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Nicholas Baker

delightful design

Nicholas Baker is a Brooklyn-based designer born and raised in North Carolina. After graduating from Savannah College of Art and Design, Baker began his professional career designing for a pet company and freelancing in his spare time. In 2017, Baker moved to New York City to start his design studio. Today, Nicholas Baker Studio primarily focuses on designing everyday objects and furniture, and occasionally consults on projects ranging from wearable tech to exercise equipment. Baker’s work consistently pushes the boundary of what products can be, while maintaining distilled forms with strong narratives. His designs have been described as familiar and clean, often with a focus on playful interaction.

Brooklyn, New York

Get to know Nicholas Baker

What inspires you (in design or in life)?

I find a lot of inspiration from the mundane interactions of daily life. That could be a simple mechanism or a familiar form. Living in the city, I often find it a fun exercise to zoom in on small details of our constructed world. It’s fun to discover a new form by looking at a detail on a traffic cone or find a new mechanism by looking at a door hinge.

What is your design philosophy?

I always strive to add just a hint of value in every design I do. I think that great designs balance a perfectly executed product with just a touch of thoughtfulness or cleverness. It doesn’t take much, and it’s very easy to cross the line of cleverness into kitsch. I’ve been practicing restraint in my designs lately, really trying to distill down a design to its essence. At the end of the day, as long as I can bring a smile to the user, I count it as a success.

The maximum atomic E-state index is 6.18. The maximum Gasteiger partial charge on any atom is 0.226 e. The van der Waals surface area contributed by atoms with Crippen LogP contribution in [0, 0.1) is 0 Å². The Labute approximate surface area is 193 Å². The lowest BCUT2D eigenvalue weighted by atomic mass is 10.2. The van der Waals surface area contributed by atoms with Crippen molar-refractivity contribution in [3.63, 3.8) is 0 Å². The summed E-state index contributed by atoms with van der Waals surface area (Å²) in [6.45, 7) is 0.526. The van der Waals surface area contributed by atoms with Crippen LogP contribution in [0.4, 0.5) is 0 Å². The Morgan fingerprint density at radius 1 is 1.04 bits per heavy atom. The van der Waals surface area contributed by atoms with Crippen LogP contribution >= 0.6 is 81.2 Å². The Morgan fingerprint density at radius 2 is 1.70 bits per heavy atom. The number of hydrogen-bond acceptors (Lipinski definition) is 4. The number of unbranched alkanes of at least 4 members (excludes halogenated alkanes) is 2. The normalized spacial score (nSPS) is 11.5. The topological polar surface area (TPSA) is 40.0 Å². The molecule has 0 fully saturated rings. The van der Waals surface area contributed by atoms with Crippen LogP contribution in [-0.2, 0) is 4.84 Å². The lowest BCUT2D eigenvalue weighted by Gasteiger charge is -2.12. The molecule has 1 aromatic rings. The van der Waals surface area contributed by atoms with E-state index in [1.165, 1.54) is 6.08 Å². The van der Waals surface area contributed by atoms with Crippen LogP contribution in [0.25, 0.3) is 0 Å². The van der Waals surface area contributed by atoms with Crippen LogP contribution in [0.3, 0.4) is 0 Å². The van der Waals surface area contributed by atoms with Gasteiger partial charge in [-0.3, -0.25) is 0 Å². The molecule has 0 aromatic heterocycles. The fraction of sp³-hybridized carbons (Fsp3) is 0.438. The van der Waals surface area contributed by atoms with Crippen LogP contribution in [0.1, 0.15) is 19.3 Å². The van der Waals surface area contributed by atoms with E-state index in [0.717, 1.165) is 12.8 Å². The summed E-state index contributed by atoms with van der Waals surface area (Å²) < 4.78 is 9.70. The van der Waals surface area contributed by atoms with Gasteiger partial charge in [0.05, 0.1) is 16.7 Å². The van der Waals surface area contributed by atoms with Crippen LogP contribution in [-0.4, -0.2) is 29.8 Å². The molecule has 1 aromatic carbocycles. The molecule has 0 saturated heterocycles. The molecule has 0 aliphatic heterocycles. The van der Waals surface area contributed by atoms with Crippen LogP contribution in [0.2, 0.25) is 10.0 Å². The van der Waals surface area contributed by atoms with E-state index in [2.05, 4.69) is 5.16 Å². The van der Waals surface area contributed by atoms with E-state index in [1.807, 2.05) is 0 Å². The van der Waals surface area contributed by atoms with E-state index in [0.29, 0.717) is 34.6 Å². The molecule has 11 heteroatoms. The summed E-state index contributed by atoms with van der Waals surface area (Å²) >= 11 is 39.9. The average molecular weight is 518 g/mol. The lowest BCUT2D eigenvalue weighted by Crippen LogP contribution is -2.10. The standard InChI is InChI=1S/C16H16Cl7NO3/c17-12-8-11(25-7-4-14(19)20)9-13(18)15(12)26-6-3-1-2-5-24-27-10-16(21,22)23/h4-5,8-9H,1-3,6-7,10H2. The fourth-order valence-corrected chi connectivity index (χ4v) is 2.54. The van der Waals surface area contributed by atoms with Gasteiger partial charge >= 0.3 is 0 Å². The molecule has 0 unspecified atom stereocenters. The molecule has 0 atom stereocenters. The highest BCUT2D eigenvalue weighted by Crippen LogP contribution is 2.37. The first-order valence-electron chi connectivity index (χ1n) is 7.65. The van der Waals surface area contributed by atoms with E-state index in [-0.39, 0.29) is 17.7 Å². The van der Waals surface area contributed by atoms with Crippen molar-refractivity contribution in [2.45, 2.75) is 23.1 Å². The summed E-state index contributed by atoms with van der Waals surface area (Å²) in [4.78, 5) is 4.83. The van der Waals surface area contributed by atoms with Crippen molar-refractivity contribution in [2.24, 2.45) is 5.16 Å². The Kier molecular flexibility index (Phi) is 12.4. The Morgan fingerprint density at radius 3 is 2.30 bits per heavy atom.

What is your process for creating compelling designs?

There's a whole range of techniques I use to come up with interesting concepts. One of the core foundations of my studio is experimentation. Constantly exploring new tools and processes opens up uncharted design territory. I've been using virtual reality as a tool for fast pace iteration and spatial evaluation. Time saved in the iteration phase allows for more time to build and evaluate designs. Being able to step away from a design and let the subconscious mind distill the form is a key part of creating new ideas. Physical model making is another invaluable part of my studio’s process. When designing physical products, it’s extremely important to be able to touch and experience the materials and forms. Experimenting and playing with these physical materials can lead to unexpected surprises and interactions that can drive the design.

What do you do when you're not designing?

Haha, well I love design. I feel like my design switch was turned on and then someone broke the knob off and I can't stop. That being said, I really enjoy engaging with the creative community online through my podcast, minor details. I cohost it with my good friend James Connors. We talk about industrial design and bring guests on to share their experiences. I've also founded a small design brand, almost object. The focus is to produce and sell products that are experimental and push the boundaries of what an object can be. I've designed and produced a small collection of everyday objects, and hope to collaborate with other designers to bring their experimental products to life.